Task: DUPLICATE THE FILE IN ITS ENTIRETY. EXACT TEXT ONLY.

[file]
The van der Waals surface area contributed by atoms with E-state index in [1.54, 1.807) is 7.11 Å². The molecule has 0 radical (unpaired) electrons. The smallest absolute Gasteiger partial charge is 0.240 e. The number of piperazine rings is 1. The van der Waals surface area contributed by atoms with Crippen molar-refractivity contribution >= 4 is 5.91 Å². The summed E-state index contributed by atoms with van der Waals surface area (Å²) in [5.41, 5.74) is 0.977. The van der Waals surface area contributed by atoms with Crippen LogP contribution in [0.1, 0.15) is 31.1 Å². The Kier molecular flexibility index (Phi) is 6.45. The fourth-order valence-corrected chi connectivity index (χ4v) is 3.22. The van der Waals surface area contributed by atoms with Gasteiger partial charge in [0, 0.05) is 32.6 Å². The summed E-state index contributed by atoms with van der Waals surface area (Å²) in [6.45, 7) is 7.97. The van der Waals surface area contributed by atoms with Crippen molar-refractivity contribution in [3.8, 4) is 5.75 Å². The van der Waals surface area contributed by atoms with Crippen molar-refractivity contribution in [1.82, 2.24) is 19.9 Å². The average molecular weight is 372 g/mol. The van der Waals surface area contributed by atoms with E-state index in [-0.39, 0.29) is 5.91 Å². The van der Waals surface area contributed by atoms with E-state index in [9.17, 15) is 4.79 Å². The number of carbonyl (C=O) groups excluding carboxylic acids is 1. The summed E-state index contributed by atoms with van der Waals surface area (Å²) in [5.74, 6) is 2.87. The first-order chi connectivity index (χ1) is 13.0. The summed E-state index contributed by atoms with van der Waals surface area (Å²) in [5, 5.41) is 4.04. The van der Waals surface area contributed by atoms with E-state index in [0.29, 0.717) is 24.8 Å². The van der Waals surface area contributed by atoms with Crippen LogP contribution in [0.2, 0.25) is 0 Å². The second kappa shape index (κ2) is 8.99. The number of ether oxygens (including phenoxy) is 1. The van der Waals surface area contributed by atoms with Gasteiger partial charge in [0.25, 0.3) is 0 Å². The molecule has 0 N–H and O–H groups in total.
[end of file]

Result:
The van der Waals surface area contributed by atoms with E-state index in [1.54, 1.807) is 7.11 Å². The molecule has 0 radical (unpaired) electrons. The smallest absolute Gasteiger partial charge is 0.240 e. The number of piperazine rings is 1. The van der Waals surface area contributed by atoms with Crippen molar-refractivity contribution >= 4 is 5.91 Å². The summed E-state index contributed by atoms with van der Waals surface area (Å²) in [5.41, 5.74) is 0.977. The van der Waals surface area contributed by atoms with Crippen LogP contribution in [0.1, 0.15) is 31.1 Å². The Kier molecular flexibility index (Phi) is 6.45. The fourth-order valence-corrected chi connectivity index (χ4v) is 3.22. The van der Waals surface area contributed by atoms with Gasteiger partial charge in [0, 0.05) is 32.6 Å². The summed E-state index contributed by atoms with van der Waals surface area (Å²) in [6.45, 7) is 7.97. The van der Waals surface area contributed by atoms with Crippen molar-refractivity contribution in [3.8, 4) is 5.75 Å². The van der Waals surface area contributed by atoms with Crippen molar-refractivity contribution in [1.82, 2.24) is 19.9 Å². The average molecular weight is 372 g/mol. The van der Waals surface area contributed by atoms with E-state index in [-0.39, 0.29) is 5.91 Å². The van der Waals surface area contributed by atoms with E-state index in [9.17, 15) is 4.79 Å². The number of carbonyl (C=O) groups excluding carboxylic acids is 1. The summed E-state index contributed by atoms with van der Waals surface area (Å²) in [5.74, 6) is 2.87. The first-order chi connectivity index (χ1) is 13.0. The summed E-state index contributed by atoms with van der Waals surface area (Å²) in [5, 5.41) is 4.04. The van der Waals surface area contributed by atoms with E-state index in [0.29, 0.717) is 24.8 Å². The van der Waals surface area contributed by atoms with Crippen LogP contribution in [0.2, 0.25) is 0 Å². The second kappa shape index (κ2) is 8.99. The number of ether oxygens (including phenoxy) is 1. The van der Waals surface area contributed by atoms with Gasteiger partial charge in [0.25, 0.3) is 0 Å². The molecule has 0 N–H and O–H groups in total.